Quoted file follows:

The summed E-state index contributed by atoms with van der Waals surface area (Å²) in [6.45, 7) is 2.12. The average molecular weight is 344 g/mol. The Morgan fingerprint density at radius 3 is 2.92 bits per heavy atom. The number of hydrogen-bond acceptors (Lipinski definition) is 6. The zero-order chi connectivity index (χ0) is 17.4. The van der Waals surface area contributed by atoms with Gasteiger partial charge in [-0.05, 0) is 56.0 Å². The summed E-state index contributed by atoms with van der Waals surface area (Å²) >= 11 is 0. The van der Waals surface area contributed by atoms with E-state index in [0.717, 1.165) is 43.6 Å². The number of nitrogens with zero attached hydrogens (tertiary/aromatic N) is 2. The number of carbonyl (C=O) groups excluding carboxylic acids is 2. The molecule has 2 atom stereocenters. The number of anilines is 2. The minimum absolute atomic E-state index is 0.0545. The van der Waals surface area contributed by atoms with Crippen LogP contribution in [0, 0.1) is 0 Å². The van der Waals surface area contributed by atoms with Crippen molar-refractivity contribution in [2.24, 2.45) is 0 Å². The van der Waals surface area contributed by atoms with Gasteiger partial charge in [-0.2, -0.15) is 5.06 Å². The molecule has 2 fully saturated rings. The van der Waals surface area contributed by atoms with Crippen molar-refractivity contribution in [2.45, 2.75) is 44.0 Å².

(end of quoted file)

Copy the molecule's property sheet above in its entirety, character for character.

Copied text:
The summed E-state index contributed by atoms with van der Waals surface area (Å²) in [6.45, 7) is 2.12. The average molecular weight is 344 g/mol. The Morgan fingerprint density at radius 3 is 2.92 bits per heavy atom. The number of hydrogen-bond acceptors (Lipinski definition) is 6. The zero-order chi connectivity index (χ0) is 17.4. The van der Waals surface area contributed by atoms with Gasteiger partial charge in [-0.05, 0) is 56.0 Å². The summed E-state index contributed by atoms with van der Waals surface area (Å²) >= 11 is 0. The van der Waals surface area contributed by atoms with E-state index in [0.717, 1.165) is 43.6 Å². The number of nitrogens with zero attached hydrogens (tertiary/aromatic N) is 2. The number of carbonyl (C=O) groups excluding carboxylic acids is 2. The molecule has 2 atom stereocenters. The number of anilines is 2. The minimum absolute atomic E-state index is 0.0545. The van der Waals surface area contributed by atoms with Crippen LogP contribution in [0, 0.1) is 0 Å². The van der Waals surface area contributed by atoms with Crippen molar-refractivity contribution in [2.24, 2.45) is 0 Å². The van der Waals surface area contributed by atoms with Gasteiger partial charge in [-0.2, -0.15) is 5.06 Å². The molecule has 2 fully saturated rings. The van der Waals surface area contributed by atoms with Crippen molar-refractivity contribution in [2.45, 2.75) is 44.0 Å².